How to Find Ideas That Work

Finding good ideas requires testing out lots of bad ones.

How to Find Ideas That Work
Menlo Park 1879

In the small village of Menlo Park, on New Year's Eve 1879, men and women dressed up in elegant evening attire stepped off the nighttime train to see for the first time, a series of gleaming lights.

People from all over came to see the first public demonstration of Thomas Edison's newest invention. The incandescent light bulb would revolutionize daily life for most Americans who at the time, relied on candles and kerosene for light.

While Edison gets credit for inventing the light bulb in 1879, the reality is, more than 20 other creators patented similar ideas in earlier decades, the first being in 1841. But numerous inventors failed to produce a safe, bright, and affordable light bulb that could stay lit for more than a few minutes.

Edison had created a system that would find practical solutions where others failed. In addition to the light bulb, he invented the automatic telegraph, carbon telephone transmitter, phonograph, the movie camera, and alkaline storage battery in his lifetime.

Edison was able to tap into something that helped him become one of the most prolific inventors of all time. Being able to understand those incites can help people create better solutions and improve their chances of achieving their goals.

We all have ideas, but how do some find success when so many never make it past living room conversations? In this article, we will look at some insights and strategies that might reframe the way you think about finding the perfect idea, making progress, and discovering what works.

Classroom Experiment

In the book Atomic Habits, James Clear writes about an art teacher who divided his students into two groups on the first day of class.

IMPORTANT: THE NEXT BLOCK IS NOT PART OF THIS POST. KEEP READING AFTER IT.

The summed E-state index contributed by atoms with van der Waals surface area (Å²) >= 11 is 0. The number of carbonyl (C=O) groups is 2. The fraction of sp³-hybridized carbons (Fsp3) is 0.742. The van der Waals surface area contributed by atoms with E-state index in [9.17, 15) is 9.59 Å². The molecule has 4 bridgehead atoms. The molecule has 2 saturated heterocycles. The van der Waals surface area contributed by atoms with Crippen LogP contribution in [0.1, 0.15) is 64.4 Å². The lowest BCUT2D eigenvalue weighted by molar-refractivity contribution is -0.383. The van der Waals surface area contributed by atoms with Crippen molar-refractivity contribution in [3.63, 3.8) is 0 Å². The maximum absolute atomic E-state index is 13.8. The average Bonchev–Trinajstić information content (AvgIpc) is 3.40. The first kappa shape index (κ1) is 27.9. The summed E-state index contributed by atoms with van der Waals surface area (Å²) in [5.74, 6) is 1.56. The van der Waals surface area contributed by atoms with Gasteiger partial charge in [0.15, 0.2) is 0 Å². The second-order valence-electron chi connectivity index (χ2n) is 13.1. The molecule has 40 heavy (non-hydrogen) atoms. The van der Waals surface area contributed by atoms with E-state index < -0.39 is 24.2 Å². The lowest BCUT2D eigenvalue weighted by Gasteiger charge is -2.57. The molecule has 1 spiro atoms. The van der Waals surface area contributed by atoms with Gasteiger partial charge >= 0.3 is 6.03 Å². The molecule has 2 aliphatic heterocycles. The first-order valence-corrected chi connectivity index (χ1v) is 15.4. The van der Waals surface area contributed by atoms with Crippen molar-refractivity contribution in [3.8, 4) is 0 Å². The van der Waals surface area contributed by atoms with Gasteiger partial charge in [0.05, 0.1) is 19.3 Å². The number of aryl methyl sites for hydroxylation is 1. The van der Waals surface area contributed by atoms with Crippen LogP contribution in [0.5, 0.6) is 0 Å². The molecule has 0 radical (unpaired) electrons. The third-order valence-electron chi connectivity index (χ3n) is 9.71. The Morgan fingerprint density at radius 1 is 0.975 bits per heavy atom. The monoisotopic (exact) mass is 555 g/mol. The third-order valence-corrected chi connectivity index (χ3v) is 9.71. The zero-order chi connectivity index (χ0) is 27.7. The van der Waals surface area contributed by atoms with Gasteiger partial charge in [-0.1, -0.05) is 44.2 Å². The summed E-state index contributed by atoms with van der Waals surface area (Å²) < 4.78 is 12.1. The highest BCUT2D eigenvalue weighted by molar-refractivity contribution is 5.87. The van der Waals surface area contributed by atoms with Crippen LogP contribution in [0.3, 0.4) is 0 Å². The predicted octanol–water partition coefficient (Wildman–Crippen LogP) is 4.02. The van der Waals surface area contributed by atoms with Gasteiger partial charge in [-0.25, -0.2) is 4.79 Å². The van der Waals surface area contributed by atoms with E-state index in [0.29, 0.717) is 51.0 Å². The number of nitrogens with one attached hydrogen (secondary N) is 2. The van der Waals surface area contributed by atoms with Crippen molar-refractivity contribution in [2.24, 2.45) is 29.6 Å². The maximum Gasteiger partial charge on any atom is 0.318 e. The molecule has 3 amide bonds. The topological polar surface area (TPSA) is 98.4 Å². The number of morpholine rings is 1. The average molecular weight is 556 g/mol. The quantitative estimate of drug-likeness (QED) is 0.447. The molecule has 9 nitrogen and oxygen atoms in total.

The first group would be in the "quantity" group, which meant they would be graded on the amount of work they produced. On the final day of class, the teacher would tally the number of photos submitted by each student. One hundred photos would get an A, ninety photos a B, eighty photos a C, and so on.

The second group would be in the "quality" group. They would be graded only on the excellence of their work. They would only need to produce one photo during the semester, but it had to be a nearly perfect image to get an A.

At the end of the term, the teacher was surprised to find that the "quantity" group produced all the best photos.


During the semester, these students were busy taking lots of photos. They ended up spending their time experimenting, testing out various methods, and learning from their mistakes.

In creating hundreds of photos, they improved their skills while the quality group spent their time thinking about - but not testing - what made the perfect photo. The striving for perfection, instead of repetitions, limited their development and execution of their ideas.

Programming Puzzle

Former NASA engineer Mark Rober invited his YouTube audience to participate in an introductory programming puzzle. In this challenge, the participants solved a puzzle by putting together the correct sequence of commands. Both groups were given 200 "points" to start.

But the participants didn't know that there were two different versions of the puzzle, each giving a different message when they failed.

In one group, when they entered the wrong sequence, they were given the message, "That didn't work. You lost 5 points. You now have 195 points. Please try again."

When the second group entered the wrong sequence, they were given the message "That didn't work, please try again." There was no mention of any loss of points.